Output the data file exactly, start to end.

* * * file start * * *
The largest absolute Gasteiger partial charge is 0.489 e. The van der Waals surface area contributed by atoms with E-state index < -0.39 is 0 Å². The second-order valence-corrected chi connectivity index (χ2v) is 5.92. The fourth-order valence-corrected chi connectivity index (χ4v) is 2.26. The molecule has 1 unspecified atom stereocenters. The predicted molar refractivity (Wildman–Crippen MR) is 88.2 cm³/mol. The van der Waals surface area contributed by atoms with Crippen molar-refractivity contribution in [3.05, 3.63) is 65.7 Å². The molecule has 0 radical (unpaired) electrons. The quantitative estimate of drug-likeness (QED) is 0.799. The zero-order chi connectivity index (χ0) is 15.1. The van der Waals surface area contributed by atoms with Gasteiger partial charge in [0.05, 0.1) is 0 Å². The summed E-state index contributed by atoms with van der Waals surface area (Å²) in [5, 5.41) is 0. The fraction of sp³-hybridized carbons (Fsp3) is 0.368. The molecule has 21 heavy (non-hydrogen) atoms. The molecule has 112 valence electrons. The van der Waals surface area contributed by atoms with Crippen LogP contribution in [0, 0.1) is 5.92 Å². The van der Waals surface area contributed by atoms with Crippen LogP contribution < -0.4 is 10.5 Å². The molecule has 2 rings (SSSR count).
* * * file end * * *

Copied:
The largest absolute Gasteiger partial charge is 0.489 e. The van der Waals surface area contributed by atoms with E-state index < -0.39 is 0 Å². The second-order valence-corrected chi connectivity index (χ2v) is 5.92. The fourth-order valence-corrected chi connectivity index (χ4v) is 2.26. The molecule has 1 unspecified atom stereocenters. The predicted molar refractivity (Wildman–Crippen MR) is 88.2 cm³/mol. The van der Waals surface area contributed by atoms with Crippen molar-refractivity contribution in [3.05, 3.63) is 65.7 Å². The molecule has 0 radical (unpaired) electrons. The quantitative estimate of drug-likeness (QED) is 0.799. The zero-order chi connectivity index (χ0) is 15.1. The van der Waals surface area contributed by atoms with Gasteiger partial charge in [0.05, 0.1) is 0 Å². The summed E-state index contributed by atoms with van der Waals surface area (Å²) in [5, 5.41) is 0. The fraction of sp³-hybridized carbons (Fsp3) is 0.368. The molecule has 21 heavy (non-hydrogen) atoms. The molecule has 112 valence electrons. The van der Waals surface area contributed by atoms with Crippen LogP contribution in [0, 0.1) is 5.92 Å². The van der Waals surface area contributed by atoms with Crippen LogP contribution < -0.4 is 10.5 Å². The molecule has 2 rings (SSSR count).